No thank you; not interested at this time; it’s just not for us…how many of us fear this reaction to our writing when we send out a query letter or manuscript? If you are one of the intimidated, the terrified, the petrified who don’t send out queries or manuscripts because of fear of rejection, you should know that you are in very good company. Come join the club, pull up a seat and get comfortable. Let me introduce you around. Over there, by the fireplace – that’s H.G. Wells. That man over there, by the bar – George Orwell. The man over there, clowning around – Dr. Seuss.  Even the Diary of Anne Frank was rejected; some poor, misguided publisher said “the girl didn’t have a special perception of feeling”.  In response to the manuscript for Lord of the Flies, one flabbergasted publisher wrote “Good God, I can’t publish that!” So what’s the difference between you and these famous authors? They kept trying.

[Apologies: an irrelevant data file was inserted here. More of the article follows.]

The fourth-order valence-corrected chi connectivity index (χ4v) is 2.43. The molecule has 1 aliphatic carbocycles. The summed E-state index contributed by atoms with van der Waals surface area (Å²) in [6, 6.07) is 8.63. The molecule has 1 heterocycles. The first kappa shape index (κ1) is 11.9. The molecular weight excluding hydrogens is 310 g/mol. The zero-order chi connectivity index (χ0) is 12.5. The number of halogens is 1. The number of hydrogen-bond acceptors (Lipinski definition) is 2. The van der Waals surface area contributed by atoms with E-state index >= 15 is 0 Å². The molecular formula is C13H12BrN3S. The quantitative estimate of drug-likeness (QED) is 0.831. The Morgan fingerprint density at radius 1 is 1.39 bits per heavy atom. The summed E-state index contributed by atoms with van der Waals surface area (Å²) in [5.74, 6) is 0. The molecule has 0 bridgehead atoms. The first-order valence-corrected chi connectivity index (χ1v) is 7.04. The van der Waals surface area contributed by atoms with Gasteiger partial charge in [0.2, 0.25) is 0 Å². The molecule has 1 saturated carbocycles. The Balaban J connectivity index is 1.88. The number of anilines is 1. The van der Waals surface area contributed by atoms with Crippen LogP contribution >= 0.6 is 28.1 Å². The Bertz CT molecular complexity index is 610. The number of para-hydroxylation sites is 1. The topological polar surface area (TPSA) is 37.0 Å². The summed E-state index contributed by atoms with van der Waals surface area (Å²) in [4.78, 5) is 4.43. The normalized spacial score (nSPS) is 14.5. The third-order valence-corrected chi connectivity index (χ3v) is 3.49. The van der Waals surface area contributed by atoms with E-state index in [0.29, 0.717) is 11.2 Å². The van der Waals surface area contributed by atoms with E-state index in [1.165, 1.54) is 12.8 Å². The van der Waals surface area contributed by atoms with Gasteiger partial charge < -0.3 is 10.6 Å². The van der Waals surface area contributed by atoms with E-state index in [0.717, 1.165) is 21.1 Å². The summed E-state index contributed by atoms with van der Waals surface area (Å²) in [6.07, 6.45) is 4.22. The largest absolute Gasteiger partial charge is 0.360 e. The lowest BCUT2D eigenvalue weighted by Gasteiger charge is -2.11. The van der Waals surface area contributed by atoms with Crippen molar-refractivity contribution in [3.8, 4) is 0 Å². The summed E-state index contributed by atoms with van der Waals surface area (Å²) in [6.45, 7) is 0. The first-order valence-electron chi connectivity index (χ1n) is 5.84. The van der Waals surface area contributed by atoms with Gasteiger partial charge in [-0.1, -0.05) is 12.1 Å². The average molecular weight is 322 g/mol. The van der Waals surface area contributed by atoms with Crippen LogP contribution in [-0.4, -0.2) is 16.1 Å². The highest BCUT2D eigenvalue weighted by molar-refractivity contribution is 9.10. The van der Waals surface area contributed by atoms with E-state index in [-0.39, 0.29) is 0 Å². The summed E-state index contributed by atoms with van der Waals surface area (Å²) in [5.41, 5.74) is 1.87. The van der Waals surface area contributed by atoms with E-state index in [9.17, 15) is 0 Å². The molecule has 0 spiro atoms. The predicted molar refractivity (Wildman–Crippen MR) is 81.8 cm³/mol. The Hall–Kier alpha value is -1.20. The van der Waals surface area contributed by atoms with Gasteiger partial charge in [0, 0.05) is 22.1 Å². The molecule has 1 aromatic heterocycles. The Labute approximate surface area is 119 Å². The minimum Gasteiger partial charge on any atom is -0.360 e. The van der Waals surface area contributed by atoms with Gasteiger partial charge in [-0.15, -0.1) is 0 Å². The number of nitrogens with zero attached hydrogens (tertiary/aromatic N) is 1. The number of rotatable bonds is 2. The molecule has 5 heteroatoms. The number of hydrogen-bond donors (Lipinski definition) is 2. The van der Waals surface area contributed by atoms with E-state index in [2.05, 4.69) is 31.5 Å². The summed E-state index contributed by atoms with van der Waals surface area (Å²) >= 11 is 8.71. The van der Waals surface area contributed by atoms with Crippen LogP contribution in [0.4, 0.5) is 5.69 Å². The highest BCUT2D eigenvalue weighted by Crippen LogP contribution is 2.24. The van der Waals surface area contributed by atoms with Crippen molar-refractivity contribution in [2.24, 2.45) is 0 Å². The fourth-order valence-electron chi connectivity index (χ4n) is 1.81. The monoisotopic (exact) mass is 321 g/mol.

Having a manuscript rejected is the bane of a writer’s existence; it is the blight on the joy of our flight into imagination. Yet it happens to EVERYONE; no one is immune. Not every story is for everyone. The idea is to remember that it’s not personal. WE are not being rejected, just OUR manuscripts. Are they rejecting it because it stinks? Hopefully, not. Most reasons for rejection are that the manuscript is just not ready yet, or it’s at the wrong publishing house, or the publisher just published something a little too similar, the list of reasons can go on and on. Notice here that none of them said – you stink. It is highly unlikely that a writer will receive a rejection letter on a manuscript that is a personal attack. If that is what you are worried about, I would suggest you lay that fear to rest. Publishers receive many, many manuscripts and queries, they are bogged down with new authors and scores of unpublished material, and they don’t have the time to get personal with you.